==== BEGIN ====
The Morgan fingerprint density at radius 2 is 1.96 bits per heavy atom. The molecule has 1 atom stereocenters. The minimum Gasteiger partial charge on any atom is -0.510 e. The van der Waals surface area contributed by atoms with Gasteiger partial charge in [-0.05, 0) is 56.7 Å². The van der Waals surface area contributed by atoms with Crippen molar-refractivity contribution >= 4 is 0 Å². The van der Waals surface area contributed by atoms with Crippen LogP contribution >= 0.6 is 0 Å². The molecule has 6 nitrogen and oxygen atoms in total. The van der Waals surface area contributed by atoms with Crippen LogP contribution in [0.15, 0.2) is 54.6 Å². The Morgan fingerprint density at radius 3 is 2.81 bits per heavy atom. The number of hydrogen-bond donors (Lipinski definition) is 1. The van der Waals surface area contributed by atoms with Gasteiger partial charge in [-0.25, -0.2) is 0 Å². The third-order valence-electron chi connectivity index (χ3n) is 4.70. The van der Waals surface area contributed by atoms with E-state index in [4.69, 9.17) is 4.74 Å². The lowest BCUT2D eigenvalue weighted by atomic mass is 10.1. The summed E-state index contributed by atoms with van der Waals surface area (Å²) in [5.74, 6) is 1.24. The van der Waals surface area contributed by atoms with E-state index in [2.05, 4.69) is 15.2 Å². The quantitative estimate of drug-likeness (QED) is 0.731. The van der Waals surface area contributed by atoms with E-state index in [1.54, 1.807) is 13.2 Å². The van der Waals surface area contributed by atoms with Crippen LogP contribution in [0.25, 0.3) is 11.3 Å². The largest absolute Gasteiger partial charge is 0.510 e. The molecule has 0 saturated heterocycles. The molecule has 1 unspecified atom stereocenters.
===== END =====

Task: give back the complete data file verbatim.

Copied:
The Morgan fingerprint density at radius 2 is 1.96 bits per heavy atom. The molecule has 1 atom stereocenters. The minimum Gasteiger partial charge on any atom is -0.510 e. The van der Waals surface area contributed by atoms with Gasteiger partial charge in [-0.05, 0) is 56.7 Å². The van der Waals surface area contributed by atoms with Crippen molar-refractivity contribution >= 4 is 0 Å². The van der Waals surface area contributed by atoms with Crippen LogP contribution >= 0.6 is 0 Å². The molecule has 6 nitrogen and oxygen atoms in total. The van der Waals surface area contributed by atoms with Crippen LogP contribution in [0.15, 0.2) is 54.6 Å². The Morgan fingerprint density at radius 3 is 2.81 bits per heavy atom. The number of hydrogen-bond donors (Lipinski definition) is 1. The van der Waals surface area contributed by atoms with Gasteiger partial charge in [-0.25, -0.2) is 0 Å². The third-order valence-electron chi connectivity index (χ3n) is 4.70. The van der Waals surface area contributed by atoms with E-state index in [4.69, 9.17) is 4.74 Å². The lowest BCUT2D eigenvalue weighted by atomic mass is 10.1. The summed E-state index contributed by atoms with van der Waals surface area (Å²) in [5.74, 6) is 1.24. The van der Waals surface area contributed by atoms with E-state index in [2.05, 4.69) is 15.2 Å². The quantitative estimate of drug-likeness (QED) is 0.731. The van der Waals surface area contributed by atoms with E-state index in [1.54, 1.807) is 13.2 Å². The van der Waals surface area contributed by atoms with Crippen LogP contribution in [0.25, 0.3) is 11.3 Å². The largest absolute Gasteiger partial charge is 0.510 e. The molecule has 0 saturated heterocycles. The molecule has 1 unspecified atom stereocenters.